David MIller


Four Dimensional, real-time data exploration tool


Introduction to Computational Media

This Processing program creates a 3-D surface plot from an external data feed (CSV spreadsheet) which can be then be manipulated to observe different aspects of the data. The ability to view the plot from different points makes it possible to draw multiple conclusions--you see different

Looking at the NYISO grid data, I saw that it is best visualized as a surface, with the ability to look at the data in both two and three dimensional views, each of which presents a different facet. Each day is broken down into 24 hour blocks, and a year is therefore composed of 365 stripes. Considering the data in one way, you see how the grid load increases and decreases across a day. Looked at another way, you see how the load increases during the summer, and at its lowest in the late fall and early spring.

You can create a surface plot in Excel or another spreadsheet, but not in real time. I'm interested in getting a datastream in real time, for example from my Tweet-A-Watt, and having the tool plot the data in real time. For a show project, that's not quite as useful as a premade dataset.

The target audience is professional data analysts and the general public--the tool is simple enough to use for anyone with a rudimentary understanding of what the visualization represents, but powerful enough to see rich meaning.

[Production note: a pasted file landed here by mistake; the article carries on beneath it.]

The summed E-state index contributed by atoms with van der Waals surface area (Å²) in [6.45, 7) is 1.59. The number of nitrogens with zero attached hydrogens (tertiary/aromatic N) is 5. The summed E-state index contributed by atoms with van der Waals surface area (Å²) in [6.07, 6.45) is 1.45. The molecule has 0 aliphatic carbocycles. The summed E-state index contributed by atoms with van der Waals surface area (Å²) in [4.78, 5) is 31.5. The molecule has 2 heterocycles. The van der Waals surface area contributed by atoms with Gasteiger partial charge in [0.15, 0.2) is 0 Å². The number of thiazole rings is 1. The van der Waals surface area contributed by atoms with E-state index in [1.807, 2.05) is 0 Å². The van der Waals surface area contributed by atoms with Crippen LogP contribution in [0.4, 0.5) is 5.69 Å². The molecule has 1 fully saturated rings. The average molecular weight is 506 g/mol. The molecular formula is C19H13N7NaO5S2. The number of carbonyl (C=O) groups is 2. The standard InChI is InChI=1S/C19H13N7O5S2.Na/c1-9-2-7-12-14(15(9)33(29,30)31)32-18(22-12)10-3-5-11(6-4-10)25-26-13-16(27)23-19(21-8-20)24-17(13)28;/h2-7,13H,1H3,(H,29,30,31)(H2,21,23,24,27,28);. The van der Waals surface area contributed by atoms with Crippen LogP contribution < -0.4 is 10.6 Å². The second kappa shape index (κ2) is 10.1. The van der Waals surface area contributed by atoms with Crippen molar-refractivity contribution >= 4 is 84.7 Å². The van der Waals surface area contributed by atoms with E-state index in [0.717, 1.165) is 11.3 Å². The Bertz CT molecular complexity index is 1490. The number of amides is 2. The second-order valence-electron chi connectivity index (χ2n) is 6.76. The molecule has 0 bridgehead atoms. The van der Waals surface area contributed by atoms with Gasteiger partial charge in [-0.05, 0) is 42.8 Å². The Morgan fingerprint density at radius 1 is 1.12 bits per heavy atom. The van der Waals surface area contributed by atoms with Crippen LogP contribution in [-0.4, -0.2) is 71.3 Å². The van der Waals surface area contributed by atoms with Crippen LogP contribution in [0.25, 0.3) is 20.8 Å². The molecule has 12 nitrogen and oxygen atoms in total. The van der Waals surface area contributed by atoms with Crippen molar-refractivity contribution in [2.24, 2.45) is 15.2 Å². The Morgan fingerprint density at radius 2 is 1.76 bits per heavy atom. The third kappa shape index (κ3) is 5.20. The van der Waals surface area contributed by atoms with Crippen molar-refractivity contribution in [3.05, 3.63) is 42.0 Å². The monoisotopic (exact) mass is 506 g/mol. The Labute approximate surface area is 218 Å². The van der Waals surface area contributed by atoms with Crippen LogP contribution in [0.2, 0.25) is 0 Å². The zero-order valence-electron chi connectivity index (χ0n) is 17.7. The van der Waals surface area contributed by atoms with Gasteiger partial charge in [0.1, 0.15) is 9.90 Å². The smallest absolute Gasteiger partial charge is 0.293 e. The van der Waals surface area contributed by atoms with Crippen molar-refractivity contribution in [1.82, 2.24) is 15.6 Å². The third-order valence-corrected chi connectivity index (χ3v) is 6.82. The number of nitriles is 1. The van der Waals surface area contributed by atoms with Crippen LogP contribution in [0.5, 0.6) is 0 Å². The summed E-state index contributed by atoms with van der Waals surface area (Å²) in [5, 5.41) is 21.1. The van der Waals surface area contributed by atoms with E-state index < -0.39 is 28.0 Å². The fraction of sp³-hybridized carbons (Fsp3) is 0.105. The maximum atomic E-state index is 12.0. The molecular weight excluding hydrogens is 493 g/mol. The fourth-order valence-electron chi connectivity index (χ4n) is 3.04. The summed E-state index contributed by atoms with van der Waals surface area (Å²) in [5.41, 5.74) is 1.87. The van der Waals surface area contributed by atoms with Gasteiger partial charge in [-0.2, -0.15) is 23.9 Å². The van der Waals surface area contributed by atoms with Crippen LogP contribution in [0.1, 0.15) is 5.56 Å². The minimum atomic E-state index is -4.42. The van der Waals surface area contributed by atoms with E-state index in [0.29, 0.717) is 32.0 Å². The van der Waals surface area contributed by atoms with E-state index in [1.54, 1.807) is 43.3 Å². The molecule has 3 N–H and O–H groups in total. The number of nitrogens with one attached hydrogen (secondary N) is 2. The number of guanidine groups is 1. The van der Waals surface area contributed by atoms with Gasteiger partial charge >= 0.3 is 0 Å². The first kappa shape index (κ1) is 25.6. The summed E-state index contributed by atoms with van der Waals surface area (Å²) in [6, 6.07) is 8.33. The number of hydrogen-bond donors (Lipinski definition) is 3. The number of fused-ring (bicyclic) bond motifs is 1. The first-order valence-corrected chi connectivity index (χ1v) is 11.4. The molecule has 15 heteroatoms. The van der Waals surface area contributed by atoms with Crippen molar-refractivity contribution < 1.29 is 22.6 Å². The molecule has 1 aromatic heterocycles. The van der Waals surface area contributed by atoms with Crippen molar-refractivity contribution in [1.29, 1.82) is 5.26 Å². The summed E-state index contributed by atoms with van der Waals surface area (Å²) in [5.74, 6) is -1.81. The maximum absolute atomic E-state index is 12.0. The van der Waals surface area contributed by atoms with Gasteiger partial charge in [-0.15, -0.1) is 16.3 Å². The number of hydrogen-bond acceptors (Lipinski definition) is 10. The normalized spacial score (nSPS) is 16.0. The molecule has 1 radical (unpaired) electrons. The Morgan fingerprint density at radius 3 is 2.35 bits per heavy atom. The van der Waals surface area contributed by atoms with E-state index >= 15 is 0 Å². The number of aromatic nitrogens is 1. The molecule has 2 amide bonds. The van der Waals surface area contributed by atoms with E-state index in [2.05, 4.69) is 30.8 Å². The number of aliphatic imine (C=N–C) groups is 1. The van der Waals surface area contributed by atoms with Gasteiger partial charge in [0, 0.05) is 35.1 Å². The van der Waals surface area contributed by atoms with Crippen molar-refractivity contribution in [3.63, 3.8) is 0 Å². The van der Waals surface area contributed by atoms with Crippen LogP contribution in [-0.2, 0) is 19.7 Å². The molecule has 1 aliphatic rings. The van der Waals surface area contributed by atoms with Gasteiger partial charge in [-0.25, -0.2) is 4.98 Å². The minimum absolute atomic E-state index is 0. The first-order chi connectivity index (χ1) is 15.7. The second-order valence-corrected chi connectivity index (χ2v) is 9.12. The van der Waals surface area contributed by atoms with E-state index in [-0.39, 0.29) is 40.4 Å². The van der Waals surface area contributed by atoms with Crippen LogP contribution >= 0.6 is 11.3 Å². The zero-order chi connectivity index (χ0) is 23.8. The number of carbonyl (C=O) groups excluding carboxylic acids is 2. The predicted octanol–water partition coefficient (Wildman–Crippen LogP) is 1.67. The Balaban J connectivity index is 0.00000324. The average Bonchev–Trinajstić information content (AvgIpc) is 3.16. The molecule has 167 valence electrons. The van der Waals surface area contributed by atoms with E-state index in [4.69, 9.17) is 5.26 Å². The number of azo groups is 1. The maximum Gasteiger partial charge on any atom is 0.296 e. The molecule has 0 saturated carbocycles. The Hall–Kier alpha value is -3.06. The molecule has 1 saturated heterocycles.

User Scenario
A user can view the data in an isometric view to get an overview (see the surface) or can use a predefined on-axis view which reduces the three dimensional surface to a two dimensional (X-Y,X-Z,Y-Z) plot-- or can navigate around the surface plot to get a better understanding of the data under study.

Using the large touchscreen at the ITP show will allow for a more immersive and potentially intuitive navigation experience, based on the degree of control afforded.

The sketch parses a spreadsheet (CSV) and separates it into individual blocks representing an hour of grid load. Each block is placed into a one-day stripe (24 blocks), and stripes are plotted sequentially. The view has an overlay providing a view of quantitative information about the data.

Programming gets much easier the more you do it. Things which seem incredibly difficult early on become easier with practice and greater knowledge. Processing libraries contributed by developers (Peasycam, ControP5) make programming the interface much easier and faster.

Using a touchscreen is a bit of an adventure but